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Engl 1302 Midterm
Terms in this set (45)
an appeal to credibility. This is the way a speaker (or writer) presents herself to the audience. You can build credibility by citing professional sources, using content-specific language, and by showing evidence of your ethical, knowledgeable background.
an appeal to logic. This is the way a speaker appeals to the audience through practicality and hard evidence. You can develop logos by presenting data and statistics, and by crafting a clear claim with a logically-sequenced argument.
an appeal to emotion. This is the way a speaker appeals to the audience through emotion, pity, or passions. The idea is usually to evoke and strengthen feelings already present within the audience. This can be achieved through story-telling, vivid imagery, and an impassioned voice.
an appeal made through the adept use of time. This is the way a speaker appeals to the audience through notions of time. It is also considered to be the appropriate or opportune time for a speaker to insert herself into a conversation or discourse, using the three appeals listed above. A Kairotic appeal can be made through calls to immediate action, presenting an opportunity as temporary, and by describing a specific moment as propitious or ideal.
using the same pattern of words to show that two or more ideas have the same level of importance.
Figure of balance in which two contrasting ideas are intentionally juxtaposed, usually through parallel structure; a contrasting of opposing ideas in adjacent phrases, clauses, or sentences.
rhetorical device that consists of repeating a sequence of words at the beginnings of neighboring clauses, thereby lending them emphasis.
term for the repetition of words derived from the same root but with different endings.
a figure of speech consisting of the use of the name of one thing for that of another of which it is an attribute or with which it is associated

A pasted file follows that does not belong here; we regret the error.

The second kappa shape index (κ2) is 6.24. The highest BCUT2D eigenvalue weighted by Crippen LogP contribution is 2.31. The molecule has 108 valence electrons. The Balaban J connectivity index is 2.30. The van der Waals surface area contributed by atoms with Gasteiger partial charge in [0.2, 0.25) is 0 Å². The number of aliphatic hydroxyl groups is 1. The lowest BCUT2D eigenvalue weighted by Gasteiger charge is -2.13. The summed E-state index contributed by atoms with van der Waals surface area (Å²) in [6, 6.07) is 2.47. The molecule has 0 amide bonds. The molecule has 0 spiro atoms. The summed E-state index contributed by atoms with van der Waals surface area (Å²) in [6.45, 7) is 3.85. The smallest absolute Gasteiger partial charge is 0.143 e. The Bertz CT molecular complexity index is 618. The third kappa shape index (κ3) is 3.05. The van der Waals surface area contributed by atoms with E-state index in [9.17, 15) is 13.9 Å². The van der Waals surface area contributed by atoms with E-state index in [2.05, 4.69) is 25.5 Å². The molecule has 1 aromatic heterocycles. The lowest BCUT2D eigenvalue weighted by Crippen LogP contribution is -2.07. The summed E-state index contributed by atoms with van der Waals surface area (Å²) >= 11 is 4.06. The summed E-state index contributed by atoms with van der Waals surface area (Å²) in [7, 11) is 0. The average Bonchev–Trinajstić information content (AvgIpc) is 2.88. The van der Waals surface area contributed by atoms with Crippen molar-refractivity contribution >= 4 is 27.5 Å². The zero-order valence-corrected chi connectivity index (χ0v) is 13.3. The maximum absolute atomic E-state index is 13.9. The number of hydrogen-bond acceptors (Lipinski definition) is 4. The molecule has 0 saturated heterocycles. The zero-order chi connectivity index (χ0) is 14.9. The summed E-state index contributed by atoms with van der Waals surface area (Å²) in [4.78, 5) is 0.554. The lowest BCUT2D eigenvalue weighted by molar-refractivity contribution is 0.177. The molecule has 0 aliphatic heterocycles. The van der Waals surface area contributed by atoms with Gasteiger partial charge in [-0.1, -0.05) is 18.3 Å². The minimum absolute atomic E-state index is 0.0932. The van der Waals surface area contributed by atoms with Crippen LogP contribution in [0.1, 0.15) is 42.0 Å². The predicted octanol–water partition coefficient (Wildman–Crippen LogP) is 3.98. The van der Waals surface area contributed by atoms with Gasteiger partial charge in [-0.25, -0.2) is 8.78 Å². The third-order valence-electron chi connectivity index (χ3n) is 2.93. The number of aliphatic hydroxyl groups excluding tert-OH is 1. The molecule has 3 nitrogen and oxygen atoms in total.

Toulmin Model of Argument
a style of argumentation that breaks arguments down into six component parts: claim, grounds, warrant, qualifier, rebuttal, and backing.
the assertion that authors would like to prove to their audience. It is, in other words, the main argument.
the evidence and facts that help support the claim.
either implied or stated explicitly, is the assumption that links the grounds to the claim.
shows that a claim may not be true in all circumstances
an acknowledgement of another valid view of the situation.
refers to any additional support of the warrant.
a rhetorical device that starts an argument with a reference to something general, and from this it draws a conclusion about something more specific. a three-part set of statements: a major statement or premise. a minor statement or premise.
a major premise
a generalization about a class or genus—all laws—a premise that primary audience, will accept without challenge.
The minor premise
makes a generalization about a member or species of that group, therefore, the deductive logic runs, if the major premise is true, and if the minor premise is true, then it necessarily follows that the argument is true.
Statements used as reasons in an argument
a method of reasoning that moves from specific instances to a general conclusion.
A process of reasoning that starts with a general truth, applies that truth to. a specific case (resulting in a second piece of evidence), and from those two pieces of evidence (premises), draws a specific conclusion about the specific case.